In addition to the surge in complaints, 9 out of 10 were upheld, according to the report ‘Not going to plan‘.
Ombudsman Michael King described the situation as ‘exceptional and unprecedented’, and that it ‘suggests a system in crisis’.
The complaints included long periods of delay, missed reviews, poor communication, and a lack oversight. The Ombudsman warned that this means some of our most vulnerable children are not getting the support they need, with a significant impact on their attainment.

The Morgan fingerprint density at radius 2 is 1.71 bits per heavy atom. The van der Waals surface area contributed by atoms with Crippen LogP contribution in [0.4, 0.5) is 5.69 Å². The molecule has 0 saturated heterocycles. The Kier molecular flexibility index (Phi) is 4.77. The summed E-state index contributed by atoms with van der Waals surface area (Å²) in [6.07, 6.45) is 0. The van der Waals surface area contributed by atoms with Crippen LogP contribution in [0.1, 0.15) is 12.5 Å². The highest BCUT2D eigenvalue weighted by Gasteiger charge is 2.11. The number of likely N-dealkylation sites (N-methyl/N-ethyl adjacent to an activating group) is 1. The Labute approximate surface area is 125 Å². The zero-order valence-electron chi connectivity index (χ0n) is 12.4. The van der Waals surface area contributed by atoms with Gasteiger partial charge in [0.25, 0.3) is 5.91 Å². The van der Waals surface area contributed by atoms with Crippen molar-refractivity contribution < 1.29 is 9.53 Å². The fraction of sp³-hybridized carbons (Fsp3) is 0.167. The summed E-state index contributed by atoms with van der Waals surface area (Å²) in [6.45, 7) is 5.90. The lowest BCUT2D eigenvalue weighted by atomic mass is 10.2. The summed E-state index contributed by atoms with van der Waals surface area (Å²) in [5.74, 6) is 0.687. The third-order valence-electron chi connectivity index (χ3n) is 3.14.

However, councils have said they do not have enough resources to cope with the pressures. The Local Government Association (LGA) pointed to an 11% increase in Education Health and Care Plans (EHCPs) last year alone.
The LGA has previously highlighted underfunding in SEND provision, highlighting a funding gap of £806 million for 2019/20. In the recent funding announcements the Government pledged an extra £700 million for pupils with complex needs in 2020-21, however, this does not resolve the imminent funding gap that councils and schools face.
The situation has a significant impact for the North East, which alongside facing persistent lack of funding, has a higher proportion of students with EHCPs than the rest of the country.